Zim set to miss maternal health MDGs

HARARE - With about 940 days left to attain the United Nations Millennium Development Goals (MDGs), achieving maternal health outlined in MDG 5 is a long shot for Zimbabwe.

The current maternal mortality rate in Zimbabwe stands at 960 deaths per 100 000 births, which, according to the UN resident coordinator Alain Noudehou, is 92 percent higher than other sub-Saharan African countries.

 “Why do we have women dying?” Noudehou asked during a presentation of the 2012 MDG progress report in Harare this week.

“Almost 40 percent of reasons why women die are not related to medical problems, but related to behaviour,” he said.

The MDGs were set up by the United Nations in 2000 in a bid to improve livelihoods.

Apart from the inaccessibility of clinics and hospitals especially to rural women, cultural and religious beliefs were named as major challenges in achieving the MDGs.

The government is also finding it difficult to eradicate poverty. Even though the country’s gross domestic product (GDP) figures are improving; this has not benefited poor Zimbabweans who are living below the total consumption poverty line.

The percentage of the population living below the total consumption poverty line escalated from 55 percent in 1995 to 72 percent in 2003 and 72,3 percent in 2011, according to the progress report.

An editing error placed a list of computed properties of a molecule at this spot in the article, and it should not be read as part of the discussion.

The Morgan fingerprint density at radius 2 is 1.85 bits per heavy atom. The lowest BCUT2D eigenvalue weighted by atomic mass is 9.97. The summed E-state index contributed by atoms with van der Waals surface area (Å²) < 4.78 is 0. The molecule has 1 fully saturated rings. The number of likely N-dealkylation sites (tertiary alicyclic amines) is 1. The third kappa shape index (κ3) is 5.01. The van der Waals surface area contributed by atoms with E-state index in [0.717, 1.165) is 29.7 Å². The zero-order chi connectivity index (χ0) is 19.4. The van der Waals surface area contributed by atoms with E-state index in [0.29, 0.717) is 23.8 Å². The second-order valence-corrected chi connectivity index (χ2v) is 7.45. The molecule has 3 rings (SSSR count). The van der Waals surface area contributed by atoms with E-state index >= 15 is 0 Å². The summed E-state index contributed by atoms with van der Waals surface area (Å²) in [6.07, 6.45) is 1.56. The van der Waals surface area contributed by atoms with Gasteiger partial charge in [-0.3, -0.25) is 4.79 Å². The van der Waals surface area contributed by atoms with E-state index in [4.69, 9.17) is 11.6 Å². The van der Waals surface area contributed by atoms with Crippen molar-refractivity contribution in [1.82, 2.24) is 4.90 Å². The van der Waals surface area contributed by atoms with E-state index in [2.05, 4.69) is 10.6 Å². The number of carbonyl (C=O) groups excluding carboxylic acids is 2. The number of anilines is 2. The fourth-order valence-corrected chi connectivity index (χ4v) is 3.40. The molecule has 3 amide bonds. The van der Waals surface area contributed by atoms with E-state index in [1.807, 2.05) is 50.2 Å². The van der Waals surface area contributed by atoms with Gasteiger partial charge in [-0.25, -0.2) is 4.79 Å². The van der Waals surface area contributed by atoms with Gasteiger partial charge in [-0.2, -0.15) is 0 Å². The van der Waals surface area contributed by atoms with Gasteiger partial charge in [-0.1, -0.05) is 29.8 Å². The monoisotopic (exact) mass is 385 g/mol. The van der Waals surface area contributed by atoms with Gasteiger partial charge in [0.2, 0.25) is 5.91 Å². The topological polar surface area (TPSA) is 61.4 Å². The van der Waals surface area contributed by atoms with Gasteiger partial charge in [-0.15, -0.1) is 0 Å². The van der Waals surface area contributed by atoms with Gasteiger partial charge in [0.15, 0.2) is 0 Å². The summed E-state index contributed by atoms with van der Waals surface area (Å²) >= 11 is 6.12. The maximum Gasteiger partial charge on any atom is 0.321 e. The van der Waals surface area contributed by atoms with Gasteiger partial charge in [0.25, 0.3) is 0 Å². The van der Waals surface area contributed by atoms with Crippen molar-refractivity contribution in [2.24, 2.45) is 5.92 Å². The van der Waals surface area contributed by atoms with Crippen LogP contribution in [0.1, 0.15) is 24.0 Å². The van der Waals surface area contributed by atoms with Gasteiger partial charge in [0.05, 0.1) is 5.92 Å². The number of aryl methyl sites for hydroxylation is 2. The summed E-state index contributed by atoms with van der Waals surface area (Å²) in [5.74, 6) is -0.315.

“Even though the GDP was growing between March 2010 and March 2011, total formal sector employment declined from 1,327 million to 1,201 million,” the report says.

“Similarly, in the agriculture in the agricultural sector, the total number both informal employees declined by five percent from 2010 to 2011.”

The progress in eradicating extreme poverty and hunger largely depends on the country’s performance in agriculture, says the report.

Zimbabwe has however, made major strides in achieving universal access to primary education, though some children do not stay in school until they complete primary education.

The ministry of Education has also adopted a National Acceleration Action Plan to achieve universal primary education. - Bridget Mananavire

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